Holmes Community College sophomore defensive lineman Charvez Embry of Eupora received the Milton Lee Olive Courage and Character Award during the awards banquet Monday night in the Math/Science Building on the Goodman Campus.
The award is named for Milton Lee Olive, who was the first African American to ever be awarded a Congressional Medal of Honor in the Vietnam War after sacrificing his life to save his platoon during a conflict in Vietnam. Although he was born in Chicago, Olive has strong ties to the community as he was reared in Holmes County near Ebenezer.
In May 1963, the U.S. Army's 173rd Airborne Brigade became the first major combat unit to arrive in Vietnam. As the Army's only action-ready unit in the Pacific at that time, it was only a matter of weeks before the "Sky Soldiers" of the 173rd encountered the enemy firsthand. Again and again, these soldiers would struggle to secure and keep the 60-square-mile area known as War Zone D.
Also known as the "Iron Triangle," this territory would be Pfc. Milton Lee Olive III's final battlefield. The quiet young man from Holmes County was, like so many of his fellows, already a hardened combat veteran at the age of 19.
Thus, the men of Company B's 3rd Platoon considered their Oct. 22, 1965, patrol near Phu Cuong routine. As they moved through jungle brush, they tried to spot Viet Cong operating in the area. At different times, they were under varying degrees of enemy fire, sometimes pinned down temporarily. Olive, by all accounts a good-humored, hardworking soldier, was constantly up front, exposing himself to enemy fire.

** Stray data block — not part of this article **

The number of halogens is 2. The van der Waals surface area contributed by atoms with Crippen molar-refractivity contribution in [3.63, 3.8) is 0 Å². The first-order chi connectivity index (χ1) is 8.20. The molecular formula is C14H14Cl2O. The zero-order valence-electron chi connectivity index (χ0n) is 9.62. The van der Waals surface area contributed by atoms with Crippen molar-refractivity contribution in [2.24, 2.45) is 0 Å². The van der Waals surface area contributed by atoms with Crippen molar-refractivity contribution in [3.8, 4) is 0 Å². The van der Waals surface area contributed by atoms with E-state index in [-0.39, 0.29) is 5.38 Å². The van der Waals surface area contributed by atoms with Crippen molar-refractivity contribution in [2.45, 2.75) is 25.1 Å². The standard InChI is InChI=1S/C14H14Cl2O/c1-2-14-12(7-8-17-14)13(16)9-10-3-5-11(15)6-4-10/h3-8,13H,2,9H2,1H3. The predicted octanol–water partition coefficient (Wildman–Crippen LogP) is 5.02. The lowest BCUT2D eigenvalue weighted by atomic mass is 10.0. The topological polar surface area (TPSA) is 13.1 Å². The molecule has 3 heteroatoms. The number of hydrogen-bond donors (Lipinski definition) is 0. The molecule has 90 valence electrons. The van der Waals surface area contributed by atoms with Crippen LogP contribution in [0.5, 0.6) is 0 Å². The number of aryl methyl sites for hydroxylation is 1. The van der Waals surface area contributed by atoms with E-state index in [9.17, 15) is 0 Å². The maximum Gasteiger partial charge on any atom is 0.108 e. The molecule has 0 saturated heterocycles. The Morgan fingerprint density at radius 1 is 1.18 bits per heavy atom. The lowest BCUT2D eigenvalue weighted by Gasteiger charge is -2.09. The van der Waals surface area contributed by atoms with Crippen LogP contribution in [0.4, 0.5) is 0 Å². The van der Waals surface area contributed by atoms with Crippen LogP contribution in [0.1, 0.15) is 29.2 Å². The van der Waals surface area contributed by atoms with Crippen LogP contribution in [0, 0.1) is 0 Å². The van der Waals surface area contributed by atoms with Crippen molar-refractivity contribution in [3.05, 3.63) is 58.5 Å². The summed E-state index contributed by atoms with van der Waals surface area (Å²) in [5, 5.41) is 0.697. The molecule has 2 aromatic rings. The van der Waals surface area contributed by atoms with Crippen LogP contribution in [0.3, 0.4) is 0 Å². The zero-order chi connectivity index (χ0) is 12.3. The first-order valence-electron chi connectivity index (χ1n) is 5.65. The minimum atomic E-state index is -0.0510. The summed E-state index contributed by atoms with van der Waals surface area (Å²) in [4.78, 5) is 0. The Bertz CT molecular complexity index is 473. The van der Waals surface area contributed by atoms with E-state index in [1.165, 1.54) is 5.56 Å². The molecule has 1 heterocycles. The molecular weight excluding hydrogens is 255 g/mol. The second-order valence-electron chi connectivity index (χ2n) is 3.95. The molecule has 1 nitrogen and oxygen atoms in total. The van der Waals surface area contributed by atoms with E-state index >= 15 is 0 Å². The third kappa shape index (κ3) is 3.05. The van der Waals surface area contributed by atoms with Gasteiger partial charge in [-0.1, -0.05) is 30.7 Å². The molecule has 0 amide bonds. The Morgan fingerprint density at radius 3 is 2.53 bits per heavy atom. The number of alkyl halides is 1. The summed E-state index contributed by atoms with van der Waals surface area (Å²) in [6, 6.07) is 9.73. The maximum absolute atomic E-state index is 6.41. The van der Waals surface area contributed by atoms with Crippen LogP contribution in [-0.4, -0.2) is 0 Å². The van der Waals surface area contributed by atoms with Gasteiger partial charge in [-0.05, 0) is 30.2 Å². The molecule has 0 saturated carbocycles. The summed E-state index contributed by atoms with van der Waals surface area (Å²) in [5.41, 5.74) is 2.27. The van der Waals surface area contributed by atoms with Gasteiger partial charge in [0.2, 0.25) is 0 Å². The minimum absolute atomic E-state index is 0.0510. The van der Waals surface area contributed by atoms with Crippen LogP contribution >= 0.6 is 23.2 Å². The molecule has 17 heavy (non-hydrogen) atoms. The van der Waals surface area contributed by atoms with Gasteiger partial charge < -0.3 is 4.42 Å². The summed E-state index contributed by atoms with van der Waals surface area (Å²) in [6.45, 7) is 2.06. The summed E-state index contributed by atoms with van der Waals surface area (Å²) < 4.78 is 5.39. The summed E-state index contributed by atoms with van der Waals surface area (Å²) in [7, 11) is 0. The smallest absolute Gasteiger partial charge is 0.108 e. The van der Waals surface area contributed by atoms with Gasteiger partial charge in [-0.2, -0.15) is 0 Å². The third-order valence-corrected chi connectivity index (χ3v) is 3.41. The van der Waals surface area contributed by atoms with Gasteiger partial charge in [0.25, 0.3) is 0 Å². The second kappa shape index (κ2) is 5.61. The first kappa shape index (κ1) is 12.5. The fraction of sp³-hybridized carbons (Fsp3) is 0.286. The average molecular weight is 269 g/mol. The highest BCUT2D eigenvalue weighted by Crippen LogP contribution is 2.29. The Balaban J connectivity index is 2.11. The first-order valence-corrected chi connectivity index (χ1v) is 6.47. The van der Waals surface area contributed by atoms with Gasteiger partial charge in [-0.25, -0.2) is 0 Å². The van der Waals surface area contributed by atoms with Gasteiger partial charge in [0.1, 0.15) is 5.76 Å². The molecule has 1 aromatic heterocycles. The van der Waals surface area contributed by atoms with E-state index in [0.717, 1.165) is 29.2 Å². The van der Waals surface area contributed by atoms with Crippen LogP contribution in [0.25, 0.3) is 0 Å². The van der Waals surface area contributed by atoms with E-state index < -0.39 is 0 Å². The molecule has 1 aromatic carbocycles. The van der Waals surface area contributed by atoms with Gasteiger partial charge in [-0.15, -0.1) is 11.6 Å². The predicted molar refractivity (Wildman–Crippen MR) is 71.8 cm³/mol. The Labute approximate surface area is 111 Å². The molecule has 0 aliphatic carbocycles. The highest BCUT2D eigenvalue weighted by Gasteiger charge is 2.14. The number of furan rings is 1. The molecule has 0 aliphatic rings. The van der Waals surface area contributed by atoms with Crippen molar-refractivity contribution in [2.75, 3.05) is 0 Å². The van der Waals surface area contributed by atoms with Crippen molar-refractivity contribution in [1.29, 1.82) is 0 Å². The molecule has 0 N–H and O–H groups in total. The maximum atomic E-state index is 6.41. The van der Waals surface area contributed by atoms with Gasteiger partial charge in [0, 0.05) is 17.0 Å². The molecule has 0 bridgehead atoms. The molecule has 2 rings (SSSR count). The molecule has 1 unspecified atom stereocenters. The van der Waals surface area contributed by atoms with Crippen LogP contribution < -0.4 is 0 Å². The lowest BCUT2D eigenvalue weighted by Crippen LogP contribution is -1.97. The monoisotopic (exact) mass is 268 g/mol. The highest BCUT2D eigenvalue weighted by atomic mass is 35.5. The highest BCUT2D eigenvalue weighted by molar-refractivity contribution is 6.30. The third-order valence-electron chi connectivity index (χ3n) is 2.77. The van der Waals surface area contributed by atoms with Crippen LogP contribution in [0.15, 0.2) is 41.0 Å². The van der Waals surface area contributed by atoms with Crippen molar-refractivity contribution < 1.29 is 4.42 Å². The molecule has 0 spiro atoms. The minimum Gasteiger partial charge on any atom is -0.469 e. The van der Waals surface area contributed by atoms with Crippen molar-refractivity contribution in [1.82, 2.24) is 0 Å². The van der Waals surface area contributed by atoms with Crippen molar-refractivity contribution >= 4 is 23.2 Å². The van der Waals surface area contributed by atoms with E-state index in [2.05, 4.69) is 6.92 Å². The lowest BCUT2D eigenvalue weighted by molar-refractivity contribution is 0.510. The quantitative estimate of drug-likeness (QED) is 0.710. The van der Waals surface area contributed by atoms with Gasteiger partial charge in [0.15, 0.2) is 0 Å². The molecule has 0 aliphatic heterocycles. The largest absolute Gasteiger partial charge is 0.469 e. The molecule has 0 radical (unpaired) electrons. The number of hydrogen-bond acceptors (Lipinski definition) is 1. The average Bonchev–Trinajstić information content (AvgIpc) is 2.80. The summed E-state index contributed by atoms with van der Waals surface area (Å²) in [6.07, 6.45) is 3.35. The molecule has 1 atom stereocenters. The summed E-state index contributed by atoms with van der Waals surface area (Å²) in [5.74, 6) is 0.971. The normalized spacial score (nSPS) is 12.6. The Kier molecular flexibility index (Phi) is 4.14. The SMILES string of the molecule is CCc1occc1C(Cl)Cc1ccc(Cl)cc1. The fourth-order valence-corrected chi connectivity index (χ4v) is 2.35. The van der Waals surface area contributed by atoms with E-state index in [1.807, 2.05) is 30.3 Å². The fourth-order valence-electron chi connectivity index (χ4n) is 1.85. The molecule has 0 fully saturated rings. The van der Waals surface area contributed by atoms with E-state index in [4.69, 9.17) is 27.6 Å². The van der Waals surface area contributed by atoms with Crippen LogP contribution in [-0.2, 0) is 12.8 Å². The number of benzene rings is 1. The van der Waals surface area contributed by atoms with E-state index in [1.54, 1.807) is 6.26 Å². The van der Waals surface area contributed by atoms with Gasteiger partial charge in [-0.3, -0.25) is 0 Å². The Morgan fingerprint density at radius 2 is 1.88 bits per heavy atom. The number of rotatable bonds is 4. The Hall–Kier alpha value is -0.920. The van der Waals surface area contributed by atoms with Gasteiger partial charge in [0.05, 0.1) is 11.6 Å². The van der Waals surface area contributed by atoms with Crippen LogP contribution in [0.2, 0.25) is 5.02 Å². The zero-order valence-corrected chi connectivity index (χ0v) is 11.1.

Olive and four others, including his platoon commander, were quietly and steadily pursuing one band of Viet Cong through the tangled growth. Suddenly, one of the enemy turned and threw a hand grenade into the middle of the platoon.
Olive dashed forward and grabbed the grenade. Yelling "I've got it," he tucked it into his middle and moved away from the others, falling on the grenade and absorbing the full blast.
Embry played along the defensive front for the Bulldogs the last two seasons. As a sophomore, Embry finished with 31 tackles including two broken up passes. As a freshman, he had six tackles including one sack and one broken up pass.
"I feel honored receiving it knowing the person it's named after did an encouraging thing by sacrificing himself to save his team," said Embry.
"I enjoyed my time here at Holmes," he said. "It taught me a lot of lessons about life and different things and how to handle different situations."
"We use him (Olive) as a rallying cry for our team, and we would like to keep his story out there," Holmes Head Coach Jeff Koonz said. "He was the first Medal of Honor winner in the Vietnam War and grew up right down the street.
"That courage and character goes to Charvez Embry. He started every game for us. He had some nagging injuries and never complained. He kept grinding and exemplifies what that Milton Lee Olive Courage and Character Award is all about. We are proud for what he's done here."
Embry has some options next season but has not decided where he will transfer to next season.